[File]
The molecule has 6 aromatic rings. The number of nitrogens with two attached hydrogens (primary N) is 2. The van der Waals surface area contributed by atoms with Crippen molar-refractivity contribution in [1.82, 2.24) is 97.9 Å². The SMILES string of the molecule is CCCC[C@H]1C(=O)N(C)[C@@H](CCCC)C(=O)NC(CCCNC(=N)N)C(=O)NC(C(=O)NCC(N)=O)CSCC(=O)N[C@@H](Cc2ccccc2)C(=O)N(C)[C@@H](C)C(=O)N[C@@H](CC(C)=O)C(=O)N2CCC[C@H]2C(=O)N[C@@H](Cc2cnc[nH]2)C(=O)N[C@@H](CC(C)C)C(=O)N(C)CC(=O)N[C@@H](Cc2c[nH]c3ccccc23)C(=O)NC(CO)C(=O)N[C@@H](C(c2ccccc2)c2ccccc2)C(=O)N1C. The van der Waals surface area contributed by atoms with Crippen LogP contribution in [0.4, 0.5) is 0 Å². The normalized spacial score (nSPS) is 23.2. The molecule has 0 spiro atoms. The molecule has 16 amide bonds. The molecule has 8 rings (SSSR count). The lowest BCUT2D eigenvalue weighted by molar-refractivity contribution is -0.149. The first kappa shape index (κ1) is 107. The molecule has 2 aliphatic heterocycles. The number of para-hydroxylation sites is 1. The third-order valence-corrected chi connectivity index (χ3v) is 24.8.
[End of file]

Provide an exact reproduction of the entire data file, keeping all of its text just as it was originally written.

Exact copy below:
The molecule has 6 aromatic rings. The number of nitrogens with two attached hydrogens (primary N) is 2. The van der Waals surface area contributed by atoms with Crippen molar-refractivity contribution in [1.82, 2.24) is 97.9 Å². The SMILES string of the molecule is CCCC[C@H]1C(=O)N(C)[C@@H](CCCC)C(=O)NC(CCCNC(=N)N)C(=O)NC(C(=O)NCC(N)=O)CSCC(=O)N[C@@H](Cc2ccccc2)C(=O)N(C)[C@@H](C)C(=O)N[C@@H](CC(C)=O)C(=O)N2CCC[C@H]2C(=O)N[C@@H](Cc2cnc[nH]2)C(=O)N[C@@H](CC(C)C)C(=O)N(C)CC(=O)N[C@@H](Cc2c[nH]c3ccccc23)C(=O)NC(CO)C(=O)N[C@@H](C(c2ccccc2)c2ccccc2)C(=O)N1C. The van der Waals surface area contributed by atoms with Crippen LogP contribution in [0.4, 0.5) is 0 Å². The normalized spacial score (nSPS) is 23.2. The molecule has 0 spiro atoms. The molecule has 16 amide bonds. The molecule has 8 rings (SSSR count). The lowest BCUT2D eigenvalue weighted by molar-refractivity contribution is -0.149. The first kappa shape index (κ1) is 107. The molecule has 2 aliphatic heterocycles. The number of para-hydroxylation sites is 1. The third-order valence-corrected chi connectivity index (χ3v) is 24.8.